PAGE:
You can make any English tense or verb form by clicking four buttons. Don't believe us? Have a go!

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Hello lumibe,

You can see the verb machine on the page above these comments. For instructions, click the '?' in the round button in the middle of the game window.

Best wishes,

Peter

The LearnEnglish Team

Hello
I don't find this page , i don' t see round button or" ?"
Thanks for your help

Hello maryse 974,

If you can't see the game at all then it may be a compatibility problem. The game requires Flash-compatibility, which is often lacking on mobile devices such as phones and tablets. Please try accessing the site via a different device to see if this solves the problem for you.

Best wishes,

Peter

The LearnEnglish Team

Thanks Peter

Hello sir,
Am confused of 'might' some one says its the past form of may but I read on net there is no difference between may and might and they say you can use might for less possibility ......please clear me where to use and when to use might. Is it present or past? Give me some examples.

Hello Ajaz ajju,

'Might' and 'may' are two separate modal verbs. They are similar in meaning in most contexts; both have present or future meanings, like most modal verbs. To refer to the past we can use a perfect form: 'might have + past participle' and 'may have + past participle'.

The only time 'might' is used as a past form of 'may' is in polite requests. See this page for more information and examples. For more information on the use of various modal verbs, including 'may' and 'might' take a look at our section on modal verbs.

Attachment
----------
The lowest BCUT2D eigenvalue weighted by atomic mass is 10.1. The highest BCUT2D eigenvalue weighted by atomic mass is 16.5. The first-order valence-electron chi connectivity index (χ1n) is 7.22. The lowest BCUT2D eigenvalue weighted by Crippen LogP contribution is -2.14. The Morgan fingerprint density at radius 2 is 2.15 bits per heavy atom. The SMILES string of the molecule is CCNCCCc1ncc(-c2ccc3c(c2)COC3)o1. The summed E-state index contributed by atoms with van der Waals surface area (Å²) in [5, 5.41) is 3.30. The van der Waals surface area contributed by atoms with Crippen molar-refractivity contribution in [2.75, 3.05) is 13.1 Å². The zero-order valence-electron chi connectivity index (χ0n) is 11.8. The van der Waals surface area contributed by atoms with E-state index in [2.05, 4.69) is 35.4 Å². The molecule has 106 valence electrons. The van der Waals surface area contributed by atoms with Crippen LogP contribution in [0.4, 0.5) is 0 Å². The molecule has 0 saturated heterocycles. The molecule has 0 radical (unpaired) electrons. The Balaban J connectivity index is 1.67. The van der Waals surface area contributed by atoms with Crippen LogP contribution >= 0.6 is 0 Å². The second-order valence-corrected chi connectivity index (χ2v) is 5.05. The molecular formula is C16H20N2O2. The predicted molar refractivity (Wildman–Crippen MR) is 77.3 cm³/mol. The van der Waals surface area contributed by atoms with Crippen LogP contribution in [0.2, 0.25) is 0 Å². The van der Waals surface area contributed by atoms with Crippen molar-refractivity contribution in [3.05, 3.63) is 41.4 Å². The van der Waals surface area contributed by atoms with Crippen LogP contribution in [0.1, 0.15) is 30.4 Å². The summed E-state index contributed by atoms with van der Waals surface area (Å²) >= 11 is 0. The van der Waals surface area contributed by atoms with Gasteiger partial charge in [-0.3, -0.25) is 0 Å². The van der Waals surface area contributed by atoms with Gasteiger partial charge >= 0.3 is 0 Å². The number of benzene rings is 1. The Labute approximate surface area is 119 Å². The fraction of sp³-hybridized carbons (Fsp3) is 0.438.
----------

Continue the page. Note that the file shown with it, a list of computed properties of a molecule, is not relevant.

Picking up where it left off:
Best wishes,

Peter

The LearnEnglish Team

hello sir i have come across some special uses of 'HAVE' and expression won't have (or will not have) +object + ing form
i.e
i will not have you smoking in the classroom.( means i will not allow you to smoke in the class room) i understood this expression.

my question is that when we use 'won't have + object+ past participle'
i.e
1) i won't have him spoken to like that.
2) i won't have my name dragged through the dirt by press.

are these sentences passive? or what is the exact meaning of that sentences and in which circumstances we can use that kind of structure.
thanks advanced.

Hello ahmednagar,

These are examples which mean, as you say 'I won't allow...'. They are not passive, but they are impersonal forms.

In your examples, the first sentence means 'I won't allow him to be spoken to like that' or, if we use an active form, 'I won't allow you to speak to him like that'. Similarly, the second example means 'I won't allow my name to be dragged...' ('I won't allow you/them to drag my name...').

Best wishes,

Peter

The LearnEnglish Team

thanks i understood whole the expression.

Where is the game

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